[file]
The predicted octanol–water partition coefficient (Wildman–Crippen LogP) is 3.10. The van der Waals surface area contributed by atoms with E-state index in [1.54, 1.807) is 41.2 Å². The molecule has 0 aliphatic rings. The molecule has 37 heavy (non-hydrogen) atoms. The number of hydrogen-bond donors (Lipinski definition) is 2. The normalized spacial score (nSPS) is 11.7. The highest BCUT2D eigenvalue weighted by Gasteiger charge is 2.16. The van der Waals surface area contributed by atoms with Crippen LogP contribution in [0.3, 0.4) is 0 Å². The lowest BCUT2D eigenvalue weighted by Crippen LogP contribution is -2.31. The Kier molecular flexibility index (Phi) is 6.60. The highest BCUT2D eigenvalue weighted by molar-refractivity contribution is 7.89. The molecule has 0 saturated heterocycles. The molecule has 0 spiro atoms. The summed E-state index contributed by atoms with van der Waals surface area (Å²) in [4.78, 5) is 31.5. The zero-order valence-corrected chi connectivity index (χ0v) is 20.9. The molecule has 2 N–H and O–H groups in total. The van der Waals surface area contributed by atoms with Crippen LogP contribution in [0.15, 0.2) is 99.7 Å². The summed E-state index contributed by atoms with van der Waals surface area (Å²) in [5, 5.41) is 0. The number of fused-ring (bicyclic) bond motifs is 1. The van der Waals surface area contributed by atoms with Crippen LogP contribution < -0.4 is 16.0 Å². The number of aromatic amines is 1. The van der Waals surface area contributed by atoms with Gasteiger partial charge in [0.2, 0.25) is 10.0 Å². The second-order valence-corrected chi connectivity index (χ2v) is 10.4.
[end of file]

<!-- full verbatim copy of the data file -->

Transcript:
The predicted octanol–water partition coefficient (Wildman–Crippen LogP) is 3.10. The van der Waals surface area contributed by atoms with E-state index in [1.54, 1.807) is 41.2 Å². The molecule has 0 aliphatic rings. The molecule has 37 heavy (non-hydrogen) atoms. The number of hydrogen-bond donors (Lipinski definition) is 2. The normalized spacial score (nSPS) is 11.7. The highest BCUT2D eigenvalue weighted by Gasteiger charge is 2.16. The van der Waals surface area contributed by atoms with Crippen LogP contribution in [0.3, 0.4) is 0 Å². The lowest BCUT2D eigenvalue weighted by Crippen LogP contribution is -2.31. The Kier molecular flexibility index (Phi) is 6.60. The highest BCUT2D eigenvalue weighted by molar-refractivity contribution is 7.89. The molecule has 0 saturated heterocycles. The molecule has 0 spiro atoms. The summed E-state index contributed by atoms with van der Waals surface area (Å²) in [4.78, 5) is 31.5. The zero-order valence-corrected chi connectivity index (χ0v) is 20.9. The molecule has 2 N–H and O–H groups in total. The van der Waals surface area contributed by atoms with Crippen LogP contribution in [0.15, 0.2) is 99.7 Å². The summed E-state index contributed by atoms with van der Waals surface area (Å²) in [5, 5.41) is 0. The number of fused-ring (bicyclic) bond motifs is 1. The van der Waals surface area contributed by atoms with Crippen LogP contribution < -0.4 is 16.0 Å². The number of aromatic amines is 1. The van der Waals surface area contributed by atoms with Gasteiger partial charge in [0.2, 0.25) is 10.0 Å². The second-order valence-corrected chi connectivity index (χ2v) is 10.4.